February 21st, 2008

operesque

From free state to slave camp

Joep Van Lieshout is a very interesting man. It's hard to know what to call him -- artist, designer, architect, town planner, provocateur, trickster, amateur butcher, anarchist, Dutchman? Perhaps he's not even a man at all -- after all he's better known as Atelier Van Lieshout. So maybe he's a collective, a company. Ten years ago, when I bought a big fat coffeetable book of his funky caravan designs, I would probably have told you he's an architect, a maker of bathroom fittings with some quirky ideas and some brilliant Dutch primary colours. But in the ten years since then he's become something much more interesting, and somewhat more disturbing: first a founder of utopian mini-states, then a designer of slave camps.



Back in 2000, as he explained to ArtForum at the time, Van Lieshout founded a utopian, anarchist free state in his work compound in the Rotterdam Harbour: AVL-Ville. The idea started with AVL's works about autonomy -- with the caravans and self-sufficient dwellings AVL had been making in the 90s.

"In 1998," Van Lieshout explained to ArtForum, "we got a commission to design an urban-planning project for Almere, a new city that the Dutch government began building in the province of Flevoland in the '70s. We came up with a plan for "Free State Almere," which would have sealed off the city from the rest of the country. Unfortunately, our proposal was rejected, so we decided to create our own free state around the atelier. I wanted to make a beautiful spot for people who work at AVL. We're not interested in having everyone come to live at AVL-Ville; it's intended only for past, current, and future employees. Currently, five of our interns live here, and more of our workers plan to move in this summer. Maybe in twenty years AVL-Ville will be bigger, but it'll never be massive". Van Lieshout had plans to make the free state a franchise; there'd be an AVL West Coast, AVL Asia, and so on.

In fact, the free state only lasted nine months. As Van Lieshout explained in a Tate talk with Marcus Verhagen, this experiment which was supposed to grow to 1000 people and last 1000 years (and which some compared to a Steiner community) was closed down by the authorities, a victim of the rise of right wing parties and political change in Holland. "A lot of people turned against the soft law which allowed soft drugs and prostitution," Van Lieshout explained at the Tate last November. "We were on TV, we were the ones sticking out. So the authorities came to me, and they were not very collaborative. We got a lot of inspectors. We had a bar and restaurant without building or restaurant permits or an alcohol license. We had a farm, so we had the European farm inspector coming, saying "You have to have concrete here, and special tanks for the shit, you have to sterilize..." We had this heating system, renewable energy, and they said "No, no no, there should be a filter..."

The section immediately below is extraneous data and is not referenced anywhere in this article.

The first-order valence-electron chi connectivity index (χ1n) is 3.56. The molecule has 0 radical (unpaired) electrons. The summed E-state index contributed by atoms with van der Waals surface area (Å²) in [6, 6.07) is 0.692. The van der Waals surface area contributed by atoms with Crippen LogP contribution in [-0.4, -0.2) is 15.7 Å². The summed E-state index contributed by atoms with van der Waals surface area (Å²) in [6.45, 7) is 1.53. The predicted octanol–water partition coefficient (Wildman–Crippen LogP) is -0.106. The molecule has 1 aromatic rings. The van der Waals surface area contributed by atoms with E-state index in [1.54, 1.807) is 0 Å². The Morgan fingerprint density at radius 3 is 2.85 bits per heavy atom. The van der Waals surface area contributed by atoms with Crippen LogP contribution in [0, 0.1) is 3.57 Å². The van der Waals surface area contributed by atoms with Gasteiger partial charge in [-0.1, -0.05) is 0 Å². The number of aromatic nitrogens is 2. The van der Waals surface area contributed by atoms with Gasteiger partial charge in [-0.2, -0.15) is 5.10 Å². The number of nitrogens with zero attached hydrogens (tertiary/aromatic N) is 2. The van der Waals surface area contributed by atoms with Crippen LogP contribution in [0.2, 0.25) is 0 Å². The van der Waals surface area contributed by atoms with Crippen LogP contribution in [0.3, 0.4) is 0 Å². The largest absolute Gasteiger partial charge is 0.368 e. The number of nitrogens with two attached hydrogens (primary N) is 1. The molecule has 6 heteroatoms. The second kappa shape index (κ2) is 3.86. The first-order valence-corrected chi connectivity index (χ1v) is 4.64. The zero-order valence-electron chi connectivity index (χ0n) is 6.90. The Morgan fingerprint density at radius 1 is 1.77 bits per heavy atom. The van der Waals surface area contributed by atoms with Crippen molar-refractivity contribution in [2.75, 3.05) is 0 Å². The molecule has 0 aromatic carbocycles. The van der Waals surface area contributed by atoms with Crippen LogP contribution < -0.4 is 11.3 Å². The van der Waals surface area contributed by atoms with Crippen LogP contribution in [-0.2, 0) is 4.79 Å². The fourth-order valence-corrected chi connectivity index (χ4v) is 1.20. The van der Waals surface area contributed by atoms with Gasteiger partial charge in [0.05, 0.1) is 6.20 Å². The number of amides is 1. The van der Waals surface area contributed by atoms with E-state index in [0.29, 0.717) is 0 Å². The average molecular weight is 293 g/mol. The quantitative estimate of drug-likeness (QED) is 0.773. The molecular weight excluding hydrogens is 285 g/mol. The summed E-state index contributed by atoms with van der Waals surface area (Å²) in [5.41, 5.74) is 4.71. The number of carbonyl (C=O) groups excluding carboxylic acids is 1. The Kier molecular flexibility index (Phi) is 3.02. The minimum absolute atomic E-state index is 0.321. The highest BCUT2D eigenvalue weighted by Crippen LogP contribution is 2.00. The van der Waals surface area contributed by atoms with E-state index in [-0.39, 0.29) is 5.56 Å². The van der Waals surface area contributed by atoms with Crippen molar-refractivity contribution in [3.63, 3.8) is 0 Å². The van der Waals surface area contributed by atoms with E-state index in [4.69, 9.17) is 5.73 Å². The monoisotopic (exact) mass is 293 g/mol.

After 2001 -- reflecting political change in Holland itself, and the Western world in general -- Van Lieshout's work took a much darker turn. His interest in Utopia flipped into an interest in Dystopia, and particularly how the Nazi death camps were an expression of the ambivalence of rationalism and Modernism. The autonomous, anarchist experiment of AVL-Ville, which grew its own food and recycled its own waste in a way that would have been recognizable to 1970s Dutch hippies, turned into a series of teasingly amoral studies of total institutions, slave colonies and work camps.

It began with 2003's The Disciplinator, a sort of log cabin gulag in which everything is based on multiples of four. "The elements are intended to be used 24 hours a day by a slave force of 72 inmates," camp commandant Van Lieshout specifed. "There are 24 bunk beds that can be occupied three times a day; 24 places to eat with 24 cups and 24 dishes; 36 places to work and 36 files with which the slaves complete the useless task of reducing tree trunks to sawdust; and four toilets, four showers, four cups and eight toothbrushes (so two inmates can brush their teeth at the same time). Running like a clock, The Disciplinator produces little else beyond the passage of time and sawdust. In this nightmare, total functionality meets total futility."

His next project was much more productive. SlaveCity, begun in 2005 and ongoing, is a work town for 200,000 slaves (100,000 men, 100,000 women) who work for seven hours a day in office jobs (call centres, data input), another seven hours in the fields and in the workshops meeting the community's own needs, then have three hours of relaxation before sleeping for seven hours. The town may not be much fun to live in, but it's rational, efficient and profitable, generating €7 billion net profit per year. It's also very green, a zero-energy town where everything is recycled.

Van Lieshout told the Tate (itself an organisation, it's worth remembering, built on slavery and the sugar trade) that although SlaveCity no longer embodied the "big dream" of AVL-Ville, its dark cloud did have a silver lining. "Within this SlaveCity there will be something beautiful -- good health care, beautiful buildings. We're reformulating good and evil. Two slave cities could really change things for the better in the world.... There'd be renewable energy, self-sufficiency, no carbon dioxide, everything recycled, even the slaves themselves, who'd be composted, digested with bio-gas... 200,000 people for a better world, it's a good sacrifice".

Let's just hope they don't make it a franchise.